Bitcoin cyptocurrency / peshkov

Another major crypto-trading platform, Kraken, is facing enforcement action from the U.S. Securities and Exchange Commission (SEC). The U.S. regulator is alleging the platform violated securities rules by operating as an unregistered exchange, broker, dealer and clearing agency.

In a complaint filed in federal district court in San Francisco, the SEC charged the companies that comprise the Kraken platform — Payward Inc. and Payward Ventures Inc. — with violating the registration provisions of securities rules.

Specifically, the complaint alleged that Kraken provided the traditional services of an exchange, broker, dealer and clearing agency in the crypto sector without registering in any of those capacities.

“Kraken’s alleged failure to register these functions has deprived investors of significant protections, including inspection by the SEC, recordkeeping requirements, and safeguards against conflicts of interest,” the regulator said in a release.

The SEC’s complaint also alleged that Kraken co-mingled client assets and its own assets, including allegations that it used customer assets to pay its operational expenses.

“We allege that Kraken made a business decision to reap hundreds of millions of dollars from investors rather than coming into compliance with the securities laws. That decision resulted in a business model rife with conflicts of interest that placed investors’ funds at risk,” said Gurbir Grewal, director of the SEC’s enforcement division, in a release.

“Kraken’s choice of unlawful profits over investor protection is one we see far too often in this space, and today we’re both holding Kraken accountable for its misconduct and sending a message to others to come into compliance,” he added.

The regulator is seeking injunctive relief, disgorgement of ill-gotten gains plus interest, and penalties against the companies.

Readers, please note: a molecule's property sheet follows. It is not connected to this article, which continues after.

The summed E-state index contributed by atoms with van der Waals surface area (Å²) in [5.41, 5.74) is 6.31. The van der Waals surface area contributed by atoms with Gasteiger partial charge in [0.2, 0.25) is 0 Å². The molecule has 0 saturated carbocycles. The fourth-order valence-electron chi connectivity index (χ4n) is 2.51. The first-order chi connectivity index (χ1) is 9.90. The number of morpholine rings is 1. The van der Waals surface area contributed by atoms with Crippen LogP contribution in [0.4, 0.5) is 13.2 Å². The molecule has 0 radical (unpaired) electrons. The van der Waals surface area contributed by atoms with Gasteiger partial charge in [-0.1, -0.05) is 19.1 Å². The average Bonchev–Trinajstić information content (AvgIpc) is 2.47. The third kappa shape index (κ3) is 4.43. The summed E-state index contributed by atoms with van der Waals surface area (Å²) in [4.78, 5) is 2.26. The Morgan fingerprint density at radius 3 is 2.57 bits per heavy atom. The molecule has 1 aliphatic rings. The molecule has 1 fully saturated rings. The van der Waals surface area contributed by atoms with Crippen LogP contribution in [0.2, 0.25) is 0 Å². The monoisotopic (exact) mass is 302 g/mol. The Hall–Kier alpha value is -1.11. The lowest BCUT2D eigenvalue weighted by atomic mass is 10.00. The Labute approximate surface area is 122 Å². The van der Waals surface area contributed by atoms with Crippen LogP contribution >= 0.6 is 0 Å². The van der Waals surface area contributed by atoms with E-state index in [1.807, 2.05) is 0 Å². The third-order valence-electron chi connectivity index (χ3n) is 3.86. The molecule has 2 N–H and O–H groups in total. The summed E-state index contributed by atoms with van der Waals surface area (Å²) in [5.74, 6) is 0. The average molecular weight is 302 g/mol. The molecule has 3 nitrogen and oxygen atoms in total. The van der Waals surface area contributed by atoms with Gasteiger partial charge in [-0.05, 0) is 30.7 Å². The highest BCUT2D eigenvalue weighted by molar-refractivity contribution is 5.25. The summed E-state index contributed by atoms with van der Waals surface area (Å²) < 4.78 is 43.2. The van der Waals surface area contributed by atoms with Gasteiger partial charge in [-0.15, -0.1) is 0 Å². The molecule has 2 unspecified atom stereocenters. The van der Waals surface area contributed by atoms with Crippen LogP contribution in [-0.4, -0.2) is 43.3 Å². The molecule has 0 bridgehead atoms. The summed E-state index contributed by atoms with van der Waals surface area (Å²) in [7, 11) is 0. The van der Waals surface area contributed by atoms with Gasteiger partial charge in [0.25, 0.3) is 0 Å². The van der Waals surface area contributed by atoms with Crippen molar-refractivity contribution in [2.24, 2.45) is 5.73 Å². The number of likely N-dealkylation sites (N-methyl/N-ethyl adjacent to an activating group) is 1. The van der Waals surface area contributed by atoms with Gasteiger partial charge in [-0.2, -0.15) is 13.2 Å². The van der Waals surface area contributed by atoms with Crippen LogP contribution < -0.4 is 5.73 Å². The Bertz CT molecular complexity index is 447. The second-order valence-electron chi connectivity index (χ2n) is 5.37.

The allegations have not been proven. The company said that it disagrees with the regulator’s position and pledged to “vigorously defend” itself in court.

“The complaint makes a technical argument: that Kraken’s business requires special securities licenses to operate because the digital assets we support are really ‘investment contracts’. This is incorrect as a matter of law, false as a matter of fact, and disastrous as a matter of policy,” the company said.

Kraken argued that the theory that crypto assets amount to securities has already been rejected by U.S. courts, and it maintained that the SEC’s case “will fail, too, and for the same reasons.”

It also argued that there’s no regulatory framework for crypto firms to follow.

“The SEC has promulgated no rule describing how an order in a digital asset should be matched, no guidance on how a trade should be cleared, and articulated no standards for how to broker a digital asset transaction. The allegation is hollow; there is no such thing as an exchange, broker dealer, or clearing agency for investment contracts. The SEC is demanding compliance with a regime that doesn’t exist,” it said.

The company argued that Congressional lawmaking is the proper route to establishing a regulatory framework for the crypto sector rather than regulating through enforcement.

On the allegation of co-mingling corporate and client assets, the firm said, “The SEC cannot and does not allege that any customer funds are missing, or any loss has occurred. Nor does it allege that any loss will occur. The complaint itself concedes that this so-called ‘commingling’ is no more than Kraken spending fees it has already earned.”